Making the Social Studies Switch: School board votes to no longer offer Area Studies elective; decision sparks various opinions among students, teachers


Hailey McEntee, Co-Editor

On Dec. 9, the Blue Valley school board voted to no longer offer Area Studies classes in the district beginning next fall.
Advanced Placement Human Geography and Human Geography will replace the Area Studies classes.
Last month, the district began planning the format of the class based on the curriculum set by the College Board.
The class will be offered to all grades, but it is expected to mostly consist of freshmen.
“The district level decided they want to offer another AP course,” social studies teacher Brian Mowry said. “They decided they wanted to offer it for freshmen because they wanted to increase the rigor of freshman year for kids who wanted to do that. And then [the district] saw a geography course and Area Studies courses as being redundant, so they decided to do away with Area Studies and Contemporary Issues because all that can be covered in a geography course.”
Mowry said he will miss having the ability to go in depth with the Area Studies classes.
“The awesome thing about the three Area Studies courses was that you could spend a significant amount of time going into more immersive activities,” he said. “I would say most kids who have taken my Asia class or my Middle East class would say we really, without actually visiting, have gotten as close as we could to immersing them in those types of cultures. We spend two weeks dealing with Middle Eastern culture and Islam — two whole weeks out of 18 weeks in the semester. You can’t do that sort of thing in Geography, [where] we’ll spend maybe a week on world religions. So, it does give you a broader base, but you don’t get as deep.”
Mowry said students will not gain as much understanding of different cultures without Area Studies classes.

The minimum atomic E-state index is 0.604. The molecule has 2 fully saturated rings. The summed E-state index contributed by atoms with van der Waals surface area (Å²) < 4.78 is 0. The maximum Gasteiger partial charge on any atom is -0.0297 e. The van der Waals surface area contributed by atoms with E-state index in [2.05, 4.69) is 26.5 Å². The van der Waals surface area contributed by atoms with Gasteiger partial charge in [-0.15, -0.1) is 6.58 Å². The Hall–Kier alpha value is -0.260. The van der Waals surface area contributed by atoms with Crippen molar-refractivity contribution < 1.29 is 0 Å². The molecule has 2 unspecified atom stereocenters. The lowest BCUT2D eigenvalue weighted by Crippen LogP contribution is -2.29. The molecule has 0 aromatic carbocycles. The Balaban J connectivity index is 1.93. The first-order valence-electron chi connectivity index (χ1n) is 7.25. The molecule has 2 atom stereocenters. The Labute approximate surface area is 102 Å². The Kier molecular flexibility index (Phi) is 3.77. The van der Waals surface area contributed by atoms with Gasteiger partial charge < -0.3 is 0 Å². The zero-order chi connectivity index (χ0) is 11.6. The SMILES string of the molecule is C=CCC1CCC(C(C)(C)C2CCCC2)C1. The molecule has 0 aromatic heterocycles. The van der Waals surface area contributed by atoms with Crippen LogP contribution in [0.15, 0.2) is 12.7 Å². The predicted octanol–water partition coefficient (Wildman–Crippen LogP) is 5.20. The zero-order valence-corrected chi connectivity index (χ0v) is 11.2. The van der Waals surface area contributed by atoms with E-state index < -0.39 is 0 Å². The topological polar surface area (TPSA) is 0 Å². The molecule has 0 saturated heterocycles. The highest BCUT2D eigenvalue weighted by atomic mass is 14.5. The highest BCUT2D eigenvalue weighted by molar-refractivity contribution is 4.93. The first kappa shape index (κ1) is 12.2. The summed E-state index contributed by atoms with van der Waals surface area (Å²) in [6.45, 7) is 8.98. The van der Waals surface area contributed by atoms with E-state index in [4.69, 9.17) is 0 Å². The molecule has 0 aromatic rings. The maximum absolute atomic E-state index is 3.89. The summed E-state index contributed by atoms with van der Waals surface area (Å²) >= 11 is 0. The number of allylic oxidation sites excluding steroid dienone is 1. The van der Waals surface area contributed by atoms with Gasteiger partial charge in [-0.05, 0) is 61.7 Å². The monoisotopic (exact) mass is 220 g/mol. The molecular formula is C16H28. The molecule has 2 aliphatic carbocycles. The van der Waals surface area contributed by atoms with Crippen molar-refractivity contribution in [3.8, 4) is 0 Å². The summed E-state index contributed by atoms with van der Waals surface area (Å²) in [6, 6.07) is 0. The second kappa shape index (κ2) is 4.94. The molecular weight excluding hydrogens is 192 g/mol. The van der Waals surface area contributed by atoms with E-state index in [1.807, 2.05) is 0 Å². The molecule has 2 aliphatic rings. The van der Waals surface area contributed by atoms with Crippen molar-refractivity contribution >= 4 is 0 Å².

“I’ve traveled a lot, and I’ve gained so much from being exposed to other cultures and different ideas,” he said. “And, of course, I think everybody should do that. Maybe that’s not right for everybody, but, in my opinion, I don’t see how it’s ever damaging. I understand why people think it could be, but I think in the long run, it is never bad to be exposed to new ideas and different things and different perspectives. And that is something that the Area Studies classes did very well. I don’t know if AP Human Geography will do it as well.”
A multitude of students opposed to the decision to get rid of the Area Studies classes spoke out against it before the vote took place.
Sophomore Serena Nangia conducted a petition and collected 430 signatures.
“I spoke at the board meeting,” she said. “People don’t usually speak at the open forum at those, so, beforehand, I was advised that, although they were going to vote, [giving a speech] probably wouldn’t do much. But, I decided to stand up there and give my speech anyway. There’s something my mom always says — she says, ‘Even though you can’t change their minds, you can at least make them feel guilty.’”
Nangia said giving the speech was an intimidating experience, but she was glad she did it.
“There were a lot of powerful people there — the Superintendent and all of the board members,” she said. “After the speech, basically no one clapped except my family.”